Playing dating and maybe mating
Far more important is what shape you are in, how healthy you are, what activities you can do. If you’re active and like going for long walks and playing golf, you’re going to be much more interested in the fit and energetic 82-year-old who can share your activities than the 65-year-old with the hip replacement who can no longer walk long distances. The other stunning aspect of dating for young people is how much looks matter.
On the other hand, the 75-year old woman who has had past back problems and likes to stay in with wine and movies might be a great match for that 65-year-old man. The hottest online dating app for young people today is Tinder, which proudly claims to be matching over 450 million love-seekers daily.
Whatever the reason, most older adults will tell you that how someone looks is doesn’t matter much in their search to find a companion.
One thing we have been struck with has been the important role that dinner plays in the social (or not-so-social) lives of most older adults.
But just as many are actually seeking multiple companions to fit in with their varied social needs. One of our favorite lines comes from a Huffington Post article on this very subject: It won’t surprise you, of course, to discover that most of today’s online dating services are designed around chatting with potential matches online before things get serious enough for a phone call. Yes, trust is important to everyone, no matter how old they are.
But for a retiree on a fixed income, who has heard countless stories of peers being taken advantage of both online and in the real world, trust takes on a special significance. Are they authentically interested in me, or are they after something more?
That’s why we’re currently working on a number of features for Stitch to ensure that the people you meet are who they say they are. We’ve found older adults to be far more refreshingly open-minded. In case you hadn’t figured it out by now, all the differences we’ve described above lead most older adults to conclude that, well, online dating is not a positive experience at all.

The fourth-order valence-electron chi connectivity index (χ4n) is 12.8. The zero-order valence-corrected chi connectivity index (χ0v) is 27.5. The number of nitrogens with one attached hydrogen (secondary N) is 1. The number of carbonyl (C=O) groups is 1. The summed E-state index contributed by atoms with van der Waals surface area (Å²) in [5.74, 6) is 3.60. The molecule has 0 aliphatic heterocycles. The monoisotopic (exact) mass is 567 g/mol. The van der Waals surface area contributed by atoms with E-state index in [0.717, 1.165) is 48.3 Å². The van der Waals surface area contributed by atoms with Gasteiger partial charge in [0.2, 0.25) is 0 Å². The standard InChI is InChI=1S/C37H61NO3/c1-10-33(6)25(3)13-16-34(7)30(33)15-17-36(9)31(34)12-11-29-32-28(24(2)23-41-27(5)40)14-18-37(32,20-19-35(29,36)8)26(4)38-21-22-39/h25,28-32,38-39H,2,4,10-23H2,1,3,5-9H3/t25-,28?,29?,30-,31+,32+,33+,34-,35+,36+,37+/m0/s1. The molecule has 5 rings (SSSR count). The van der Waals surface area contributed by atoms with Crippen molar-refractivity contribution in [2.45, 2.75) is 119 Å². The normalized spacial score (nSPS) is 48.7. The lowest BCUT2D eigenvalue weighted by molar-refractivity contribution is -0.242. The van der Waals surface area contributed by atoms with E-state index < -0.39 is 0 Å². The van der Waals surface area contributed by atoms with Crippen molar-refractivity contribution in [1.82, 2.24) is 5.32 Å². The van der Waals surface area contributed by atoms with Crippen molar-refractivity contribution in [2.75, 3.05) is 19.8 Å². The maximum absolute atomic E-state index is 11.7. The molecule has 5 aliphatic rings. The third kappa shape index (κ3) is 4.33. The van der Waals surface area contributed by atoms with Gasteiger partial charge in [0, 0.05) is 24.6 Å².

One thing that many dating services have in common is using fancy algorithms to help you find a partner based on a dazzling array of filters you provide them. Whether it was the Jewish 82-year-old, who admitted in her youth she would have only accepted “a handsome Jewish boy” but now “doesn’t mind about their background as long as they are kind”, or the 59-year-old devout Catholic who had never considered dating Protestants when she was younger, we found an incredible willingness to judge potential partners on their personality and shared interests than any pre-conceived notions of who the “right” partner might be. It’s built around the needs of younger generations, who care a lot about age, about appearances, about filtering out potential matches based on arbitrary criteria, who are happy to spend inordinate amounts of time online, browsing and scrutinizing potential matches.
This is why, for most older adults, a dinner date is the most important first step towards finding companionship.Part of this is probably the wisdom that comes with age, but even more significant is an essential truth about how age works.Once you get into your fifties and beyond, the actual number of your age becomes less and less significant.Let’s take a look at nine things you (probably) didn’t know about dating for older adults: It seems counter-intuitive to say that people characterized by one attribute — how old they are — don’t care as much about age when looking for a companion, but it’s true.Young people are incredibly age-prejudiced, to such an extent that age is one of the most important filter criteria used to find a match on online dating sites. Age is the second-most important attribute used to help users determine if they’re interested in a potential match (after the photo).